var delayStartFC = null;

mouseClicked = function() {
  for (var i = 0; i < tiles.length; i++) {
    var tile = tiles[i];
    if (tile.isUnderMouse(mouseX, mouseY)) {
      if (numFlipped < 2 && !tile.isFaceUp) {
        tile.isFaceUp = true;
        numFlipped++;
        if (numFlipped === 2) {
          delayStartFC = frameCount;
        }
        loop();
      } 
    }
  }
};

draw = function() {
  if (delayStartFC &&
     (frameCount - delayStartFC) > 30) {
    for (var i = 0; i < tiles.length; i++) {
      tiles[i].isFaceUp = false;
    }
    numFlipped = 0;
    delayStartFC = null;
    noLoop();
  }

  background(255, 255, 255);
  for (var i = 0; i < tiles.length; i++) {
    tiles[i].draw();
  }
};
Flip some tiles below - it's pretty cool how the tiles automatically flip back over, aye? To help you understand it more, try changing how long the delay waits and how many tiles have to be flipped over before the delay starts.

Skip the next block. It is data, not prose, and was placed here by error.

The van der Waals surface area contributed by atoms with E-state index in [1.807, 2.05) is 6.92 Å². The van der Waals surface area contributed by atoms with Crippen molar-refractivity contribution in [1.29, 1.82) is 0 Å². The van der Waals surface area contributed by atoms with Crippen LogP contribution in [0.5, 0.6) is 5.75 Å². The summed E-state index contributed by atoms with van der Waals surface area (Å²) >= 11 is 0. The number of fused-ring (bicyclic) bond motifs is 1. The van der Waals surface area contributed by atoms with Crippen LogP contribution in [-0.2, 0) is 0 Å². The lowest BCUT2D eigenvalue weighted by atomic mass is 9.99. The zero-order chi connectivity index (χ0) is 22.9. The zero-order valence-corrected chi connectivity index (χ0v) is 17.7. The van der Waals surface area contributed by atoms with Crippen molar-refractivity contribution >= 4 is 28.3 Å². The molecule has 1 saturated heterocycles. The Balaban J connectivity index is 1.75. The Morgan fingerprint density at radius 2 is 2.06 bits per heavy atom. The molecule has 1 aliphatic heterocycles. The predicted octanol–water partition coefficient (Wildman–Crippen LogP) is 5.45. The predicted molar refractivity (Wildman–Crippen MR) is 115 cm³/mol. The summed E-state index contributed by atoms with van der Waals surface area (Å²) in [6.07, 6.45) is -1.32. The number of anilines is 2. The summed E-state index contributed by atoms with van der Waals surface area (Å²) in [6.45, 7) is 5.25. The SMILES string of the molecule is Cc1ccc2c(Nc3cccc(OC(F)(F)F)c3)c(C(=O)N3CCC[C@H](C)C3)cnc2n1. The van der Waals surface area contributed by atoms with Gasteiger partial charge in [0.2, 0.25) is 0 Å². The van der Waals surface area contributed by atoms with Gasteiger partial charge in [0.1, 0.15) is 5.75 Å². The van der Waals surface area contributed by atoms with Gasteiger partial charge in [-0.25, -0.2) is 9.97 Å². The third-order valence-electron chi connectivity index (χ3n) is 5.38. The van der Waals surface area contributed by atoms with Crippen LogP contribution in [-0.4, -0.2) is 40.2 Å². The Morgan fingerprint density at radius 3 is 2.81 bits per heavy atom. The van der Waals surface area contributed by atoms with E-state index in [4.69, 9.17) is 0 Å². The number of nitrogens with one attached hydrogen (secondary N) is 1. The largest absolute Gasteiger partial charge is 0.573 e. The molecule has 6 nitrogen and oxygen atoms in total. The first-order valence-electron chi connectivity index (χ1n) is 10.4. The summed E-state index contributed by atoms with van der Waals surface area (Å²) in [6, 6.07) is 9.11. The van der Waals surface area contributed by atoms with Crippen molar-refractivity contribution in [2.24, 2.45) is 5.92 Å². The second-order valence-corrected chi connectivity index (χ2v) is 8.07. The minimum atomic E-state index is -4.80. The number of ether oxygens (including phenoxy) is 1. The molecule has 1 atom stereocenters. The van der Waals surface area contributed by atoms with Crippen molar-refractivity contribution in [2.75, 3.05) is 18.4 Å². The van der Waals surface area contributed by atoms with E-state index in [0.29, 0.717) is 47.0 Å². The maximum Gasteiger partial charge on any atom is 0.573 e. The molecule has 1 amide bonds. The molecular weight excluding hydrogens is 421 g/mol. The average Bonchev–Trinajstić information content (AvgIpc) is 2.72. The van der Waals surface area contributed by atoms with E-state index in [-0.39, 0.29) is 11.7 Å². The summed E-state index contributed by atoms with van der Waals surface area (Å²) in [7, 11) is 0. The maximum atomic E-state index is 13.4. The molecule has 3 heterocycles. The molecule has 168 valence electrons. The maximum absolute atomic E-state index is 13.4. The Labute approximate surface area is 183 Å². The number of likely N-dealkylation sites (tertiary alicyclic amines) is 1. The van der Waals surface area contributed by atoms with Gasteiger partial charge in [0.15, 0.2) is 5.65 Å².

Checking matches

If you managed to match any tiles above, you were probably sad when they flipped back over, because, hey, you made a match! So now it's time to implement this rule of the game:
If two tiles match, then they should stay face up.
That means that we should check for matching tiles whenever there are 2 flipped over, and before we set up the delay. In pseudo-code, that'd be:
if there are two tiles flipped over:
    if first tile has same face as second tile:
       keep the tiles face up
We already have a check for whether there are two tiles flipped over (numFlipped === 2), so how do we check if the tiles have the same face? First, we need some way of accessing the two flipped over tiles. How do we find them?